Chromebooks – they’re all about battery life

Last week pretty much all the work in Year 6 was done using Chromebooks.

Year 6 were documenting our school’s sports week, that we dubbed unofficially the Pagalympics. You can read about what happened at our school blog – – all the posts written there by children.

The idea of the week was that the rest of the school would engage in fun-filled workshops themed around the Olympics – some making puppets for the Olympic torch relay, which passed through Birmingham at the weekend, others making videos about the Olympic mascots, yet more taking part in a Decathlon – learning different events and competing against each other. Meanwhile, Year 6 were the journalists – it was there to job to find out what each group was doing, what the participants were learning and so on.

During the week the Year 6 children used the WordPress interface on the school’s self-hosted blog to write about what happened . They interviewed people about the events straight into Aviary – which contains a cloud-based audio editor. They uploaded audio into Audioboo and embedded this content into their posts. They took pictures, uploaded them to Picasa and embedded them into the blog. Somee made videos of what happened, which they edited in Camtasia.

Of these things only the video editing was done with no use of the Chromebooks. Everything else was done using Chromebooks in some way – using the Chromebooks internal microphone to record straight into Aviary or uploading pictures using the SD card slot.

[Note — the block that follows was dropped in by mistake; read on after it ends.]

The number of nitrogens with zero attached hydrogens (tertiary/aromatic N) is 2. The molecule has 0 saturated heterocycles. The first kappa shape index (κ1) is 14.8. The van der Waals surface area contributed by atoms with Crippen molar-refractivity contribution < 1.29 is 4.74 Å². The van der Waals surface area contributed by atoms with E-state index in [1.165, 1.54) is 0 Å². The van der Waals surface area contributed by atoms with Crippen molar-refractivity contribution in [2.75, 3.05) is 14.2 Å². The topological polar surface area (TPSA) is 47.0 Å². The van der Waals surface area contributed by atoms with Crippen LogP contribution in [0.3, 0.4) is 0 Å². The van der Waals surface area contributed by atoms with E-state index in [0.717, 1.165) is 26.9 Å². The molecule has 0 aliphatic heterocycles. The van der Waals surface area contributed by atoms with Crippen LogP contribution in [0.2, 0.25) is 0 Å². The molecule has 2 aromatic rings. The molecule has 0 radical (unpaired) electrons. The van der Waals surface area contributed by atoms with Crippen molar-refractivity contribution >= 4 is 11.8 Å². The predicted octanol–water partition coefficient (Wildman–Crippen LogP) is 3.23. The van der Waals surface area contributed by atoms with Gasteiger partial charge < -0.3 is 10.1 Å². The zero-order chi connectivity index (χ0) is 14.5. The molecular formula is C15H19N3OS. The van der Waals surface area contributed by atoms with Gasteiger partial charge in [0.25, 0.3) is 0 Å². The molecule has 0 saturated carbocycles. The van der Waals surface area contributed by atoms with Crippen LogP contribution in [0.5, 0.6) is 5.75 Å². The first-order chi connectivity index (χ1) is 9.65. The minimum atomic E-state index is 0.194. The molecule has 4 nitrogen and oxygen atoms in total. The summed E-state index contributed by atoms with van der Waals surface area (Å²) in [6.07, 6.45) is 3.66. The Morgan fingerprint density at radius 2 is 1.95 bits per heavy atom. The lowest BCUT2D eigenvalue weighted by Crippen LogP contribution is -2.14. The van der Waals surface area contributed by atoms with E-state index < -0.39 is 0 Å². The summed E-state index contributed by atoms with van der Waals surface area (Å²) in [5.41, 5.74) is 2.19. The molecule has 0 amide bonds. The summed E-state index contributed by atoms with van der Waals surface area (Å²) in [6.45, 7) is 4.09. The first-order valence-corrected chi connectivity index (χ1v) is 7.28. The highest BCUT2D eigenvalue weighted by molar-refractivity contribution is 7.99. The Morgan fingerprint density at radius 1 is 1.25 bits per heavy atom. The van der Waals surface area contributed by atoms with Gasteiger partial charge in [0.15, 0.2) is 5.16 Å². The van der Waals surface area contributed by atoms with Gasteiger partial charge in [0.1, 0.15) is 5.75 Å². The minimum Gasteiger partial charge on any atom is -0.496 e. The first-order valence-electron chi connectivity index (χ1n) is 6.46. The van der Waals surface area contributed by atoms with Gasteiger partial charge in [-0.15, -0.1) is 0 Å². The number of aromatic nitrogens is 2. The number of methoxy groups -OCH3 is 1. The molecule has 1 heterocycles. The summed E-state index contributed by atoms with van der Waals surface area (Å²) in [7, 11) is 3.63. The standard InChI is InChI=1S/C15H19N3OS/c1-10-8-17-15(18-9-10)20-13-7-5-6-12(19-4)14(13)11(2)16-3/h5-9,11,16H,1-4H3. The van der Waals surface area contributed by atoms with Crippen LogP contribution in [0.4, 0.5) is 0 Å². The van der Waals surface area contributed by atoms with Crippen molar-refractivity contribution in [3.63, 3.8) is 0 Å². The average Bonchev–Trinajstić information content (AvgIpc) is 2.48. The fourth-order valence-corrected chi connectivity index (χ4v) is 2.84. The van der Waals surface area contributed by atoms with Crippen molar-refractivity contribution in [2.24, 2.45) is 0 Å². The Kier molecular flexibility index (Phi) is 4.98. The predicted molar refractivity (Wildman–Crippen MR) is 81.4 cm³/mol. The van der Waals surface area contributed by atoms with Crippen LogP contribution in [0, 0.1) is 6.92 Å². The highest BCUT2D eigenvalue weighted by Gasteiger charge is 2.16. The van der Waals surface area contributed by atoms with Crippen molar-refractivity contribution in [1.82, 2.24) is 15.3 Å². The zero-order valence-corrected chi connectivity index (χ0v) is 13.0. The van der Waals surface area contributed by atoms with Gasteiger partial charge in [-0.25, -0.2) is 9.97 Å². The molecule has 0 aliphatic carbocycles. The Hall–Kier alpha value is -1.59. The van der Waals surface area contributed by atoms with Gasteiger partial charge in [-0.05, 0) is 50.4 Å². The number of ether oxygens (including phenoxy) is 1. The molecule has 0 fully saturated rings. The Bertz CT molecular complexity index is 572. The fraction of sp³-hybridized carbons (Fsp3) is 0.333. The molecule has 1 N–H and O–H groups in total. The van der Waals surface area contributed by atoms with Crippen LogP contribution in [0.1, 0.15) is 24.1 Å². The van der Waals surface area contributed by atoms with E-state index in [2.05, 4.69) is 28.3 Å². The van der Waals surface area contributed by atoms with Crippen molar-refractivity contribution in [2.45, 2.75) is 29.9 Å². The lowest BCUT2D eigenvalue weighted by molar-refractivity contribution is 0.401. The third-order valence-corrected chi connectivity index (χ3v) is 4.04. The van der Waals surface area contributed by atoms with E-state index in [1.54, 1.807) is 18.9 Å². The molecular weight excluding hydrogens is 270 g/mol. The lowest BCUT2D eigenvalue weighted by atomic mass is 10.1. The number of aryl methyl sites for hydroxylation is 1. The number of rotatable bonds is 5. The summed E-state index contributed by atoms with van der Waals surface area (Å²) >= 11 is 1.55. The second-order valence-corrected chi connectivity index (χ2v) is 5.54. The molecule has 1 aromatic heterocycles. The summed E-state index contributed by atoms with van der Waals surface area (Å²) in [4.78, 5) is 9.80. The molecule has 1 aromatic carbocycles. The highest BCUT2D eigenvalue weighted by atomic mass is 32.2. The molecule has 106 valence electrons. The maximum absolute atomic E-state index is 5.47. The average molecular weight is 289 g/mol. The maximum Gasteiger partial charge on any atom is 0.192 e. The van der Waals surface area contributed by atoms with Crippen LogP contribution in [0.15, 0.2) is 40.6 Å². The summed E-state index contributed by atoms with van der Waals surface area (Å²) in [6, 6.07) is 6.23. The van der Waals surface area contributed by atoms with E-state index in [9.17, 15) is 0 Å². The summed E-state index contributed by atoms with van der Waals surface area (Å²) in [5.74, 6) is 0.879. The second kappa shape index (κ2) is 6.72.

The children learnt a lot from the week – one of the main things being the limitations of the current wifi system. The access points, scattered around the school would only allow three or four Chromebooks to get on with audio editing – anymore and the bandwidth would run out and nothing would happen. They also learned that they could only work so far onto the field before they couldn’t access the internet anymore. “You’ve got to write your blog this side of the big tree” one child told me.

That’s partly why I’m in the process of upgrading our wifi to a much faster system using Meraki – a cloud-based wifi management system that should increase the bandwidth of our access points by tenfold.

However the reason that the week worked above all was the battery life of the Chromebooks. It seems a minor consideration, but the fact that they last for 8 hours means that they last for a full school day –  a child can take a Chromebook in arm, walk about all over the school, use it whenever they notice something interesting and it never runs out.

I think this has got to be the overriding USP for primary schools with these kinds of devices, whether they be iPads, Android tablets, Chromebooks or whatever. They must last a full day. I know colleagues have had the same experience with iPads – whatever you make them do, they last all day and you just can’t beat that. All teachers know that one of the biggest drains on lesson time is sharpening the pencils – people develop all sorts of systems for it – monitors, electric sharpeners and the like – having sharpened pencils makes such a difference to lessons where drawing or writing happens. Similarly for tech-devices – having to charge them at dinner time is just a no go.

And that’s why, despite the fact that a newer, faster Chromebook is now out (the Samsung 550), I won’t be upgrading to that model, because it only guarantees 6 hours battery life. I can imagine that some places need them – maybe when you come on to doing cloud-based video editing or 3D modelling and you need the speed, but for my purposes, battery life is the winner.

So next time your looking for shiny mobile technology, make sure you keep the battery life in the back of your mind.

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